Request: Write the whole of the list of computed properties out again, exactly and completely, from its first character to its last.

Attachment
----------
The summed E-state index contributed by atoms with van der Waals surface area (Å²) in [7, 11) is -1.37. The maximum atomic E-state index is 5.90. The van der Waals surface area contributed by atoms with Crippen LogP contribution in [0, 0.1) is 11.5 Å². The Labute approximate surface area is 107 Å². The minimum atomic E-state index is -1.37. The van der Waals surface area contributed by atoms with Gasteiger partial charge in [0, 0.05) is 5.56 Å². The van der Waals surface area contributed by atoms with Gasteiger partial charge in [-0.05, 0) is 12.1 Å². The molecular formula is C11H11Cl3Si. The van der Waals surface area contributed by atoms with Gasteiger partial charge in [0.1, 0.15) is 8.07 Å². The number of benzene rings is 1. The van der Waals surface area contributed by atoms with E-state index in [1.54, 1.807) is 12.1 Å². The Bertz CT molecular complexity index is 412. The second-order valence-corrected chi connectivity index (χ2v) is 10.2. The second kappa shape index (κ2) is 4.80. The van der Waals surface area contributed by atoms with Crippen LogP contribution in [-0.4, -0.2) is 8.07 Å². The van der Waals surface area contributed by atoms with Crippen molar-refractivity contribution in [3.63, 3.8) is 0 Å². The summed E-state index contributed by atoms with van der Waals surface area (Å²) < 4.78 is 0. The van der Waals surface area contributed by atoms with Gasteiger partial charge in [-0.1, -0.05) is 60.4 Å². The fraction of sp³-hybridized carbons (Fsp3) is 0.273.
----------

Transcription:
The summed E-state index contributed by atoms with van der Waals surface area (Å²) in [7, 11) is -1.37. The maximum atomic E-state index is 5.90. The van der Waals surface area contributed by atoms with Crippen LogP contribution in [0, 0.1) is 11.5 Å². The Labute approximate surface area is 107 Å². The minimum atomic E-state index is -1.37. The van der Waals surface area contributed by atoms with Gasteiger partial charge in [0, 0.05) is 5.56 Å². The van der Waals surface area contributed by atoms with Gasteiger partial charge in [-0.05, 0) is 12.1 Å². The molecular formula is C11H11Cl3Si. The van der Waals surface area contributed by atoms with Gasteiger partial charge in [0.1, 0.15) is 8.07 Å². The number of benzene rings is 1. The van der Waals surface area contributed by atoms with E-state index in [1.54, 1.807) is 12.1 Å². The Bertz CT molecular complexity index is 412. The second-order valence-corrected chi connectivity index (χ2v) is 10.2. The second kappa shape index (κ2) is 4.80. The van der Waals surface area contributed by atoms with Crippen LogP contribution in [-0.4, -0.2) is 8.07 Å². The van der Waals surface area contributed by atoms with Crippen molar-refractivity contribution in [3.63, 3.8) is 0 Å². The summed E-state index contributed by atoms with van der Waals surface area (Å²) < 4.78 is 0. The van der Waals surface area contributed by atoms with Gasteiger partial charge in [-0.1, -0.05) is 60.4 Å². The fraction of sp³-hybridized carbons (Fsp3) is 0.273.